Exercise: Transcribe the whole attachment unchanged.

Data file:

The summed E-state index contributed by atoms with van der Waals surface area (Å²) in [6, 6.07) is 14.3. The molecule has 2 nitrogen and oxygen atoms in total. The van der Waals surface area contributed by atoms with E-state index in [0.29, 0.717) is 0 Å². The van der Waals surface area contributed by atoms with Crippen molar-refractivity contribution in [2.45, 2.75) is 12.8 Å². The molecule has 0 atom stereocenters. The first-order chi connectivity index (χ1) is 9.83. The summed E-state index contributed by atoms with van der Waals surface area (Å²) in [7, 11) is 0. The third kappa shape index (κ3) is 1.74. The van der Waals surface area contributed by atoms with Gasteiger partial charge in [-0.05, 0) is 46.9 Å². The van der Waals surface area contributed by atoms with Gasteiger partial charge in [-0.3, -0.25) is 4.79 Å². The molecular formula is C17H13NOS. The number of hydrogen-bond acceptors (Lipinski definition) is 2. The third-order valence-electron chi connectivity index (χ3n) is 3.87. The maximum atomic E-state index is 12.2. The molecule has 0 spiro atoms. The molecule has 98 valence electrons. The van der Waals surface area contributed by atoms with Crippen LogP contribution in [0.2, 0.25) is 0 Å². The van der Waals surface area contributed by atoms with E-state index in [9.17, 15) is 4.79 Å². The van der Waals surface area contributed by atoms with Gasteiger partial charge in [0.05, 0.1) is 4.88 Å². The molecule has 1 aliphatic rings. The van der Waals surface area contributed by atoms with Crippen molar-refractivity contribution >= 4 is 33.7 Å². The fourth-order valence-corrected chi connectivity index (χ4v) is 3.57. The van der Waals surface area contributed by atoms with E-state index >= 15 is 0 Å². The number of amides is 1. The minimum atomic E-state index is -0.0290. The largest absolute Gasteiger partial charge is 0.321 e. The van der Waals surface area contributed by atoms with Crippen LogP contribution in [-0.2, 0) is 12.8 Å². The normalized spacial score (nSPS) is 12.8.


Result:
The summed E-state index contributed by atoms with van der Waals surface area (Å²) in [6, 6.07) is 14.3. The molecule has 2 nitrogen and oxygen atoms in total. The van der Waals surface area contributed by atoms with E-state index in [0.29, 0.717) is 0 Å². The van der Waals surface area contributed by atoms with Crippen molar-refractivity contribution in [2.45, 2.75) is 12.8 Å². The molecule has 0 atom stereocenters. The first-order chi connectivity index (χ1) is 9.83. The summed E-state index contributed by atoms with van der Waals surface area (Å²) in [7, 11) is 0. The third kappa shape index (κ3) is 1.74. The van der Waals surface area contributed by atoms with Gasteiger partial charge in [-0.05, 0) is 46.9 Å². The van der Waals surface area contributed by atoms with Gasteiger partial charge in [-0.3, -0.25) is 4.79 Å². The molecular formula is C17H13NOS. The number of hydrogen-bond acceptors (Lipinski definition) is 2. The third-order valence-electron chi connectivity index (χ3n) is 3.87. The maximum atomic E-state index is 12.2. The molecule has 0 spiro atoms. The molecule has 98 valence electrons. The van der Waals surface area contributed by atoms with Crippen LogP contribution in [0.2, 0.25) is 0 Å². The van der Waals surface area contributed by atoms with E-state index in [9.17, 15) is 4.79 Å². The van der Waals surface area contributed by atoms with Gasteiger partial charge in [0.05, 0.1) is 4.88 Å². The molecule has 1 aliphatic rings. The van der Waals surface area contributed by atoms with Crippen molar-refractivity contribution >= 4 is 33.7 Å². The fourth-order valence-corrected chi connectivity index (χ4v) is 3.57. The van der Waals surface area contributed by atoms with E-state index >= 15 is 0 Å². The number of amides is 1. The minimum atomic E-state index is -0.0290. The largest absolute Gasteiger partial charge is 0.321 e. The van der Waals surface area contributed by atoms with Crippen LogP contribution in [-0.2, 0) is 12.8 Å². The normalized spacial score (nSPS) is 12.8.